So the IRS sent me a letter from the future

time-travelIt arrived yesterday, April 20, and was dated next week, April 27. Evidently, they haven’t received my check for my 2014 tax bill, which wasn’t huge and I’m not complaining, but it’s the IRS and you don’t want to mess with them so:

I immediately called their 800 number and spent 10 minutes punching numbers, only to find that the check had not, in fact, cleared, but the recorded voice told me that it might take two weeks, and since I mailed it on April 11, that means I should sit tight until April 25. I’m very literal that way.

But imagine my confusion. The letter I got yesterday was dated two days after that, and it’s the government, so maybe they know the check was lost somewhere and they want their money. It’s not a lot. The penalty and interest amount to 32 cents. I suppose I could challenge that figure, but both I and my government have better things to do than argue over 32 cents. I’ve decided to wait a few days, and then if the check doesn’t clear, pay the amount, plus the 32 cents, and tell them that the 32 cents is a donation that I would like to be used for research into time travel , to maybe make it available not just to government entities, like the IRS, but to regular citizens, like me.


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  1. WaPo:

    GOP lawmakers repeatedly have cut the agency’s budget over the past several years, including a 3 percent reduction this year .

    IRS Commissioner John Koskinen said Thursday that the budget punishment has been so harsh that he may have to shut down the agency sometime this summer.
    Mr. Koskinen’s warning comes on the heels of an ominous report from National Taxpayer Advocate Nina Olson , who represents everyday Americans’ concerns at the IRS. In her annual report to Congress, Ms. Olson described an impending customer service disaster as the agency struggles to do an ever more complex job with less and less money. About half of the 100 million or so people who will try to call the IRS this year probably won’t get through. The agency reckons that even those who do will have to wait 30 minutes or more. Those who tough it out on hold won’t be able to ask anything but basic questions because the agency has limited the topics its taxpayer support staff may answer. The agency will also reduce services at walk-in centers and stop helping elderly Americans fill out their tax forms.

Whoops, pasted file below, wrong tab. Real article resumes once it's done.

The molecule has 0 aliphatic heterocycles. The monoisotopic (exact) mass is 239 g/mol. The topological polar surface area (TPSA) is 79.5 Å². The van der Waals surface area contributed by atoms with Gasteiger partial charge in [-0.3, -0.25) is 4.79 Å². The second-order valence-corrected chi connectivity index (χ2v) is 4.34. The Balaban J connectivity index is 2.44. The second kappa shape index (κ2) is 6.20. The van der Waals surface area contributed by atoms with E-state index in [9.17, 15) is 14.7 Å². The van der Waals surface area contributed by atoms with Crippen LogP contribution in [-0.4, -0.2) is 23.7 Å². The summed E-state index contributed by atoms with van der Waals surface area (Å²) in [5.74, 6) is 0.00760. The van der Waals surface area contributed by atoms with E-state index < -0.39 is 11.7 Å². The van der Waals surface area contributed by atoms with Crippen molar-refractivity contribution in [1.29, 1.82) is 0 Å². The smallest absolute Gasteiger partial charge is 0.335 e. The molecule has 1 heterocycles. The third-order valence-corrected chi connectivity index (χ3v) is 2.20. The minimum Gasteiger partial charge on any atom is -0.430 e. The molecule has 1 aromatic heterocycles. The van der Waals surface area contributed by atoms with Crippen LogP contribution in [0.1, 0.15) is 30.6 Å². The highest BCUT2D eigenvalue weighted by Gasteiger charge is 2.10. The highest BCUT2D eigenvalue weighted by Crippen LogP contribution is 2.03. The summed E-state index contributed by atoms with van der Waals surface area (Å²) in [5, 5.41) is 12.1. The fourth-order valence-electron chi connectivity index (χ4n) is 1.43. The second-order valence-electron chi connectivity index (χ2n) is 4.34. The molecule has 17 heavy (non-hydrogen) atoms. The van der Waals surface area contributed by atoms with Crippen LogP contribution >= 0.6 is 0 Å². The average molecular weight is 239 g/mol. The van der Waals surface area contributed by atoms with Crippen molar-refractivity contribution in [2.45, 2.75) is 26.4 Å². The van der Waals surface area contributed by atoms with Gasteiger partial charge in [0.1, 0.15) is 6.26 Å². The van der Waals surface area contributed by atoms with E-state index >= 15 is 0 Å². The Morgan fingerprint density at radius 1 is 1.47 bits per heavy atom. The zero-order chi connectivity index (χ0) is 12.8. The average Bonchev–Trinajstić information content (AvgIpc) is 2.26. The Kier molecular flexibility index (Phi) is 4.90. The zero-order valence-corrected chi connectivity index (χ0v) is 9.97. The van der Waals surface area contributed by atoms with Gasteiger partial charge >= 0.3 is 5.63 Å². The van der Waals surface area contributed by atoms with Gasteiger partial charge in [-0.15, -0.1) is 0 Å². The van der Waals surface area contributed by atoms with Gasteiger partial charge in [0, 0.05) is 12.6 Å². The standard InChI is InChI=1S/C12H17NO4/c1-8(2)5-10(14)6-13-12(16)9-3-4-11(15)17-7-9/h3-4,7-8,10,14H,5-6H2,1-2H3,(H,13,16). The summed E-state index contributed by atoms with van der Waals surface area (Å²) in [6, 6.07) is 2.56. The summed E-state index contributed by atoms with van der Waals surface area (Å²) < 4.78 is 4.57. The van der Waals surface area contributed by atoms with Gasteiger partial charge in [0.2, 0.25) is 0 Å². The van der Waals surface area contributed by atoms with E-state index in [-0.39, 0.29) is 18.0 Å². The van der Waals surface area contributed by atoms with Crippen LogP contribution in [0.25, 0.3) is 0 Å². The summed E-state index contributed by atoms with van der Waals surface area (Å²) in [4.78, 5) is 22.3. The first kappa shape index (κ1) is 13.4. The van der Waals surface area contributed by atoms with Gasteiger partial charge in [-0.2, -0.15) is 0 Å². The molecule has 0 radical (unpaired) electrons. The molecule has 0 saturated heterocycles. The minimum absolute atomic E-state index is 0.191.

[T]he agency has seen its inflation-adjusted budget reduced by about 17 percent since 2010, Ms. Olson calculated.

    They’re probably too busy dealing with the 800,000 incorrect ObamaCare® subsidy/income assessment forms they sent out earlier this year to answer the phone.

    1. I really did get a laugh out of this, until I got mad about it. If the check doesn’t clear this week, I’ll send another with the letter I already wrote asking the 32 cents be applied to time travel research.

      1. I wouldn’t write them another check without talking with your bank first. They’ll know what’s cleared and what’s not and how to proceed.

  2. That’s hilarious! And it’s a ridulous waste of money on mailings & postage fees to people for no reason if checks across America are in the process of clearing. Couldn’t they wait a week, for real? I’d bet on them being inefficient IRSers over being time travelers. If I’m wrong, I hope they hurry up on making it available to us regular folks.

    1. That’s my dream, though I don’t think I’d go back in time any longer than I’d need to slap some folks. I’d go forward.

      1. I’d be tempted to go waaaay back with today’s Bible and a red pen, and ask Jesus if he’d mind editing.

        1. Or, we can do as some Christians already do, and stick to the red parts, the parts where Jesus speaks. We can treat the rest as just filler. I kind of do that already. Sorry, Paul.

          1. We could. I’m not even sure Jesus said what they said he said. Maybe we could time-travel him here and he could straighten all of us out. (See how I made a new high-tech verb?)

  3. As I stood in line at the post office on April 14, waiting to get certified and return-receipt services for my federal and state returns (I was late this year), I noted signs stating that a new system was being introduced and so our transactions might take a little longer. This in the week when soooooo many were at post offices for just such services. And in a post office, in the center of my town, which has been reduced by half in size and by 60 % in clerks — the two clerks were dancing as fast as they could.

    1. I’ve noticed the same at our P.O. – that they seem understaffed. I recall wishing I could have given the woman working a coffee break last time I was there.

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